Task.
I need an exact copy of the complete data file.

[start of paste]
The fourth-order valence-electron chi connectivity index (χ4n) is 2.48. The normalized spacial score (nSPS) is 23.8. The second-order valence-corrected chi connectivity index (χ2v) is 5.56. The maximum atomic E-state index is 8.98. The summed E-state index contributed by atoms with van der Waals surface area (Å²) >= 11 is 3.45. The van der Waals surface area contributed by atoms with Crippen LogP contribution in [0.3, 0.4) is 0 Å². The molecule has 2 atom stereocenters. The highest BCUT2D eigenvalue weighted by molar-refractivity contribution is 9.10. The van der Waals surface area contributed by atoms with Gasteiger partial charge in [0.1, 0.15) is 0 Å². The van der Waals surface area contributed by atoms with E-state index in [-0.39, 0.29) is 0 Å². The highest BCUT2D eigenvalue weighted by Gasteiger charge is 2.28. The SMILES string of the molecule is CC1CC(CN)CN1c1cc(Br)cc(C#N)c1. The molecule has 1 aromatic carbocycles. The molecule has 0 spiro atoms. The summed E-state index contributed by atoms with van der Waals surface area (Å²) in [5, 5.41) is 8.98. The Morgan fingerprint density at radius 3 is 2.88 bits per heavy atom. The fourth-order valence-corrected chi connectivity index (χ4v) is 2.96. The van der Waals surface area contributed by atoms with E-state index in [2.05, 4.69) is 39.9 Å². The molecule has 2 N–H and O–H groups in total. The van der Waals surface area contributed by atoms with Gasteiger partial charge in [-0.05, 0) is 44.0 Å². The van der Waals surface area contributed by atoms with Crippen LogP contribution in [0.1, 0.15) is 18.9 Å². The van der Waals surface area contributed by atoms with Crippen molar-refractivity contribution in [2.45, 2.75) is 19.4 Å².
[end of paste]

The fourth-order valence-electron chi connectivity index (χ4n) is 2.48. The normalized spacial score (nSPS) is 23.8. The second-order valence-corrected chi connectivity index (χ2v) is 5.56. The maximum atomic E-state index is 8.98. The summed E-state index contributed by atoms with van der Waals surface area (Å²) >= 11 is 3.45. The van der Waals surface area contributed by atoms with Crippen LogP contribution in [0.3, 0.4) is 0 Å². The molecule has 2 atom stereocenters. The highest BCUT2D eigenvalue weighted by molar-refractivity contribution is 9.10. The van der Waals surface area contributed by atoms with Gasteiger partial charge in [0.1, 0.15) is 0 Å². The van der Waals surface area contributed by atoms with E-state index in [-0.39, 0.29) is 0 Å². The highest BCUT2D eigenvalue weighted by Gasteiger charge is 2.28. The SMILES string of the molecule is CC1CC(CN)CN1c1cc(Br)cc(C#N)c1. The molecule has 1 aromatic carbocycles. The molecule has 0 spiro atoms. The summed E-state index contributed by atoms with van der Waals surface area (Å²) in [5, 5.41) is 8.98. The Morgan fingerprint density at radius 3 is 2.88 bits per heavy atom. The fourth-order valence-corrected chi connectivity index (χ4v) is 2.96. The van der Waals surface area contributed by atoms with E-state index in [2.05, 4.69) is 39.9 Å². The molecule has 2 N–H and O–H groups in total. The van der Waals surface area contributed by atoms with Gasteiger partial charge in [-0.05, 0) is 44.0 Å². The van der Waals surface area contributed by atoms with Crippen LogP contribution in [0.1, 0.15) is 18.9 Å². The van der Waals surface area contributed by atoms with Crippen molar-refractivity contribution in [2.45, 2.75) is 19.4 Å².